Jack Canifield: Achieving goals often requires the support and involvement of other people, which poses a challenge when those individuals object to our plans.Although some people react to resistance by trying to guilt or strong-arm others into complying with their wishes, highly successful people recognize that such tactics are manipulative and destructive to long-term relationships. Instead, they employ enrollment skills to gain others’ cooperation and support.
The Enrollment Process
Successful enrollment consists of four steps.
Step 1: Evoke the other person’s vision. Your goal is to identify what the other person’s ideal state looks like. In other words, what does success look like to them.
Use this powerful question to elicit visions: “If we were sitting here three years from now, what would have had to have happened for you to feel good about ?” When asking this question of your potential partners, you would fill in the blank with a description of what you’re trying to achieve. In addition, you would modify the timeline to be appropriate to the situation.
For example, if you were trying to enroll your spouse in taking a summer vacation in a specific location, you might ask “If we were sitting here at the end of the summer, what would have had to have happened for you to feel you’ve had an incredible vacation?” If you were talking to your top managers about a new initiative you wanted to undertake in your business, you might ask what would need to happen so that they would feel good about your progress as a company three years from now.
Step 2: Identify where you are now. Have the other person or people share their thoughts about where they think you are now in relation to their ideal state. Ask “What’s the current condition or situation? Where are we now in relation to that vision?”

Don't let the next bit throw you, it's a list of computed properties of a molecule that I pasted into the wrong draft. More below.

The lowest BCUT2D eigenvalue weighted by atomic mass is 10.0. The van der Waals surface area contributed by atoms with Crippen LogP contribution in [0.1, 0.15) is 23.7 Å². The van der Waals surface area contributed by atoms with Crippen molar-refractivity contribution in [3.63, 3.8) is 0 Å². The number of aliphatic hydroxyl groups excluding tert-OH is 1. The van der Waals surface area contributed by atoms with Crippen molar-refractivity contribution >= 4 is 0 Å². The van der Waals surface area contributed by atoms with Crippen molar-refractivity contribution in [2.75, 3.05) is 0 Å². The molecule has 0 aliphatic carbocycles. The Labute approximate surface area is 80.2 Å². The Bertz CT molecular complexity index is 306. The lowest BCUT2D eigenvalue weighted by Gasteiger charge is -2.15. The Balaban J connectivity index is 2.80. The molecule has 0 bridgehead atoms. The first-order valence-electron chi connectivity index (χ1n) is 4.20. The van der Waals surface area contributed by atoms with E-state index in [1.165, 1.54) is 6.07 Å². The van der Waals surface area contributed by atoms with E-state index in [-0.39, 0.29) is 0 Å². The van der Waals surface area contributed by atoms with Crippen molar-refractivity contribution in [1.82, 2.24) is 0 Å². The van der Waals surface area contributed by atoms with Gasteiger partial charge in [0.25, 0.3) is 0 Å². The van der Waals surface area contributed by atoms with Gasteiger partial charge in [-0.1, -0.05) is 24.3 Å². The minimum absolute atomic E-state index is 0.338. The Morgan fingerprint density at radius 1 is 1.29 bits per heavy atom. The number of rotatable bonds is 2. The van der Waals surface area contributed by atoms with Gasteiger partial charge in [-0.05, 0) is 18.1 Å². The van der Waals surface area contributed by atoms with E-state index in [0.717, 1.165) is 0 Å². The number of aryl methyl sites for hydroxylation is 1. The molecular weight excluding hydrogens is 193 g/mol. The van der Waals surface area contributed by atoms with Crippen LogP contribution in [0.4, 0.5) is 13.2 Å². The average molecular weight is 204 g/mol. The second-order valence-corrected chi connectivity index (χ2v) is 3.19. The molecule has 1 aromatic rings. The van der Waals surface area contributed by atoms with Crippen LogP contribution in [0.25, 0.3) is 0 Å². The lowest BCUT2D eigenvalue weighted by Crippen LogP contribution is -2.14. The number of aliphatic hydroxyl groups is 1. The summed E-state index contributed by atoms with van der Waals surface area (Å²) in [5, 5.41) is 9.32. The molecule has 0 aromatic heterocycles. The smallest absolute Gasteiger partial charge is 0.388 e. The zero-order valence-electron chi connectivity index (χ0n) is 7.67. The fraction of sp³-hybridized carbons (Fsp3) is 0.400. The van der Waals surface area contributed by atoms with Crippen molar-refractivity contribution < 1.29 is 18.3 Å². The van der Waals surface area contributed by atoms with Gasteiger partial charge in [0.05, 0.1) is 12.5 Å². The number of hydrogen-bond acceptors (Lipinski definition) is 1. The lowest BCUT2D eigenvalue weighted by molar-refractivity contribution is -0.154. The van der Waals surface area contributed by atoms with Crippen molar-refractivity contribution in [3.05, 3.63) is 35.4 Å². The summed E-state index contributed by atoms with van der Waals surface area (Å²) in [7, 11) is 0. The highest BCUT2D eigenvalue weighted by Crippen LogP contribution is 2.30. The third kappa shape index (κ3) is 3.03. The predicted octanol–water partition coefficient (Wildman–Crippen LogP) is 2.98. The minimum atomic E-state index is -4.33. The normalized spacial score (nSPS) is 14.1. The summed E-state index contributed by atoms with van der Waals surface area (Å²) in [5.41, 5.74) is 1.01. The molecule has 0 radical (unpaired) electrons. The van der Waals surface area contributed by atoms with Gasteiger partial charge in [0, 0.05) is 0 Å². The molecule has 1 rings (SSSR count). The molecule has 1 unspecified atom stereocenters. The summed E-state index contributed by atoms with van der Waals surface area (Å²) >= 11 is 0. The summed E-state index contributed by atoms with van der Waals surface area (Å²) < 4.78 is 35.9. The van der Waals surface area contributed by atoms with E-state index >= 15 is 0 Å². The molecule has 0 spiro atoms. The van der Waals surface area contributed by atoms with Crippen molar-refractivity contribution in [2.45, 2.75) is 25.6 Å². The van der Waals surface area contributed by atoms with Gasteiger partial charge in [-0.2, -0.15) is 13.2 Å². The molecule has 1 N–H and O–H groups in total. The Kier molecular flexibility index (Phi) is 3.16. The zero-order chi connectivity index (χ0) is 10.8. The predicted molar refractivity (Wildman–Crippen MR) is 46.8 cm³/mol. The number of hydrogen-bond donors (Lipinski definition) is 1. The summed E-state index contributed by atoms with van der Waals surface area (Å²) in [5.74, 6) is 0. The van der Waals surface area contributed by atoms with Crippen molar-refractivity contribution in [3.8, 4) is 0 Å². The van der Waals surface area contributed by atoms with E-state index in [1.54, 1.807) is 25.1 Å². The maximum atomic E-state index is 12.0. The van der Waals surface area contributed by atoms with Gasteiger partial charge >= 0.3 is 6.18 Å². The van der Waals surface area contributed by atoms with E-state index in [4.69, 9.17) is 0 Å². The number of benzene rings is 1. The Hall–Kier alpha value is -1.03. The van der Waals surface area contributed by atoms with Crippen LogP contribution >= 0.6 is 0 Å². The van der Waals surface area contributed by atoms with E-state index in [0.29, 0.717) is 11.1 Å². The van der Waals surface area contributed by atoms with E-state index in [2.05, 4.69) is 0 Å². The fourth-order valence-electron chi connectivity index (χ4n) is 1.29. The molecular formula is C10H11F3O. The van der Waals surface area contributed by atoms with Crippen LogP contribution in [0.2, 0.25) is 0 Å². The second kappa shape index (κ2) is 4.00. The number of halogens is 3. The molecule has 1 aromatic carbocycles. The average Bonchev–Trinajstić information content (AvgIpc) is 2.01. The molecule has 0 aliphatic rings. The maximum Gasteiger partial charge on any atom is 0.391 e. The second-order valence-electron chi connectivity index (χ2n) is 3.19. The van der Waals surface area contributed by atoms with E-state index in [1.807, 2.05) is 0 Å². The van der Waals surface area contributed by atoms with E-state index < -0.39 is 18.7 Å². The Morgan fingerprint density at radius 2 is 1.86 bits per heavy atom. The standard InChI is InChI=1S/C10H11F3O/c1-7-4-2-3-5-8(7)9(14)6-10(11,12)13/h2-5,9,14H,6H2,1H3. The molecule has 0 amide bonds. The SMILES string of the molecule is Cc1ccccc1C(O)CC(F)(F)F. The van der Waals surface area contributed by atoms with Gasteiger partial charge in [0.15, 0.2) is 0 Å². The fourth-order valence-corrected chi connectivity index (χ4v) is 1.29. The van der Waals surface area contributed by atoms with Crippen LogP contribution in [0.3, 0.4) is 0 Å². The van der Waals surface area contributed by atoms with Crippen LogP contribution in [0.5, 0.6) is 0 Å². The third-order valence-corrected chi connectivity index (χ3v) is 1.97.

Step 3: Identify obstacles. The third question would be, “What are the obstacles in the way of getting to your vision of success?”
At this step, a S.W.O.T. analysis can be helpful. S.W.O.T. stands for:
• Strengths, skills and talents you currently have.
• Weaknesses that have to be addressed within our company, within ourselves, our family, our budget, within whatever else we’re dealing with.
• Opportunities that need to be explored and captured.
• Threats, dangers and weaknesses in the marketplace, within our company or within ourselves that could stop us from being successful
Another process you could use is what Dan Sullivan calls Strategic Planning Circles. Rather than identifying strengths first, he identifies obstacles. The intent is not to be pessimistic and negative. Instead, it’s to find the strategy to overcome the obstacles.
To use Strategic Planning Circles, look at every objection that could come up, every obstacle, every problem, and every possible thing that could go wrong. Then ask yourself, “What are three strategies for each of those obstacles, objections, or problems, so when they show up we can deal with them?”
Step 4: Reveal your plan for achieving the ideal state. Show them how your project, your plan, your goal, or whatever you’re wanting them to support will actually help move them from the current state to the ideal state.
Keep the Big Picture in Mind
Everyone you meet has their own goals and visions of what success looks like. When you need to enlist the support of other people and organizations to achieve your goals, it’s essential that you be aware of and remain sensitive to the needs and dreams of your team members. By using this four-step process, you’ll improve your ability to enroll others in achieving your goals, making it easier to achieve greater levels of success.